We first see Don shaving in an airplane lavatory. He tells possible Angel of Death Neve Campbell, “I fly a lot.” When he’s at Megan’s house in L.A., he’s watching Frank Carpra’s 1937 Lost Horizon, about plane crash survivors who end up in Shangri-La—significant, considering Don’s constant search for paradise. Then, when Megan asks him what he’s watching, he lies and says nothing. Outside of the premiere, too, there is an abundance of airplane imagery used in the promo materials for the show’s final season.
The prediction, then, is a poetic death by a plane crash for Don, as the Chicago Sun-Times points out, “30,000 feet in the air, somewhere that’s neither here nor there—in limbo, where he’s lived much of his life.” And remember that opening sequence? A man falling through the air? Who says he jumped out of a building? Maybe he fell out of a plane.
The Ominous Beach Read
Season 6 of Mad Men began with a treasure trove of suggestions that maybe, possibly Don was headed for death. The most blatant foreshadowing was Don’s choice of beach read: Dante’s Inferno, about a man’s tour through Hell, where the suffering befits the sinner. Featuring prominently in an episode called “The Doorway,” many read Don’s choice of book, combined with the episode title, to signify his entry into the nine circles, his sins leading the way.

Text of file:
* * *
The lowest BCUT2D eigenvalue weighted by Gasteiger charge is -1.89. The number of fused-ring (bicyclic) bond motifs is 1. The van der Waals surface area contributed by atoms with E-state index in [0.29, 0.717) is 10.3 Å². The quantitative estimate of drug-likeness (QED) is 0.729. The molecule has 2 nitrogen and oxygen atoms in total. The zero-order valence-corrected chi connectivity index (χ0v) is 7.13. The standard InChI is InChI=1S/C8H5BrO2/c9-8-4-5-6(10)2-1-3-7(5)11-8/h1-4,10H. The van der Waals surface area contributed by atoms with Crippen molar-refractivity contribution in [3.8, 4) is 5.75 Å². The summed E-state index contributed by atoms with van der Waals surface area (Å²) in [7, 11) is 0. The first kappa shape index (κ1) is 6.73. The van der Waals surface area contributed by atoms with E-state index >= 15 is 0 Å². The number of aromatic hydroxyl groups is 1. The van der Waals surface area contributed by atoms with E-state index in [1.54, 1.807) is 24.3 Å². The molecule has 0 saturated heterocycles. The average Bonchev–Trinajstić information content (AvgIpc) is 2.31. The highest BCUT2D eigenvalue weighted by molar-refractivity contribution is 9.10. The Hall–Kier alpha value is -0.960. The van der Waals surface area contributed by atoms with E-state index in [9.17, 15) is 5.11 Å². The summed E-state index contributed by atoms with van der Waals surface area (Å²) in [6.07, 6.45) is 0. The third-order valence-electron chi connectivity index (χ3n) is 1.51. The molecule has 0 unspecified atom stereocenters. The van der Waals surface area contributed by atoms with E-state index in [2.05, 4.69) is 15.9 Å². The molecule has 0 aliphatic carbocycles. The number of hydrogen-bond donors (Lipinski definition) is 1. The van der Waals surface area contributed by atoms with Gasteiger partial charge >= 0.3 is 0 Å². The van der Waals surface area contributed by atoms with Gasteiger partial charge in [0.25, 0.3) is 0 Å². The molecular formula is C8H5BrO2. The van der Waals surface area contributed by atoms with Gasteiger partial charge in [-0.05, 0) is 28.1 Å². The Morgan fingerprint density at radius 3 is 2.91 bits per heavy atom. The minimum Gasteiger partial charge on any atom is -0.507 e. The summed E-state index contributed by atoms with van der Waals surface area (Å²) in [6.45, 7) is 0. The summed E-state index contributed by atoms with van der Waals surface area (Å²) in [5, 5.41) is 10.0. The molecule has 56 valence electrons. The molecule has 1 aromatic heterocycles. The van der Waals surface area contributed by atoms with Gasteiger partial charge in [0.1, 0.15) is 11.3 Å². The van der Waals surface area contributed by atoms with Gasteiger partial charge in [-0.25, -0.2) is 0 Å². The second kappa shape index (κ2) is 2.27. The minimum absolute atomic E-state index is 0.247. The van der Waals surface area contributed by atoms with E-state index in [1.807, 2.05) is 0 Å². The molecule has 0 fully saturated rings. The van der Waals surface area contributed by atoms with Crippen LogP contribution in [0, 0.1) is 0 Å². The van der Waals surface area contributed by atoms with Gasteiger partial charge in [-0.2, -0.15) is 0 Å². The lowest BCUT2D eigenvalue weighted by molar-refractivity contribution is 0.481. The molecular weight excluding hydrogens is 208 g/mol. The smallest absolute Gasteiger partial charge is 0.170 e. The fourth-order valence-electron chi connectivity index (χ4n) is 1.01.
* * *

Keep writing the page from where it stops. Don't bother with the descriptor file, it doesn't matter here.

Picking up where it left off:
The Doorman’s Death
The sixth season premiere was notorious for the heavy-handedness of Don’s existential crisis and he’s ever-keen awareness of his own mortality. The most aggressive instance illustrating that theme was the way Don, recently returned from a trip to “paradise” (Hawaii), handles his doorman’s last seconds alive: he badgers the poor guy to know what it’s like to be dead. “Was it like hot, tropical sunshine?” he says. “Did you hear the ocean?” Don knows death is coming, and wants to be reassured that the state of death won’t be the Hell he was reading about.
The Zippo Lighter
This one is also from that Season 6 premiere. (So much death foreshadowing!) While in Hawaii with Megan, Don meets a man, Pfc. Class Dinkins, a serviceman on leave from Vietnam who is drunk at a bar and asks Don to be the best man at his wedding. “Did anyone notice this is the same place?” he says, bringing up the remarkable fact about how similar “paradise” (Hawaii) and Hell (Vietnam) can seem.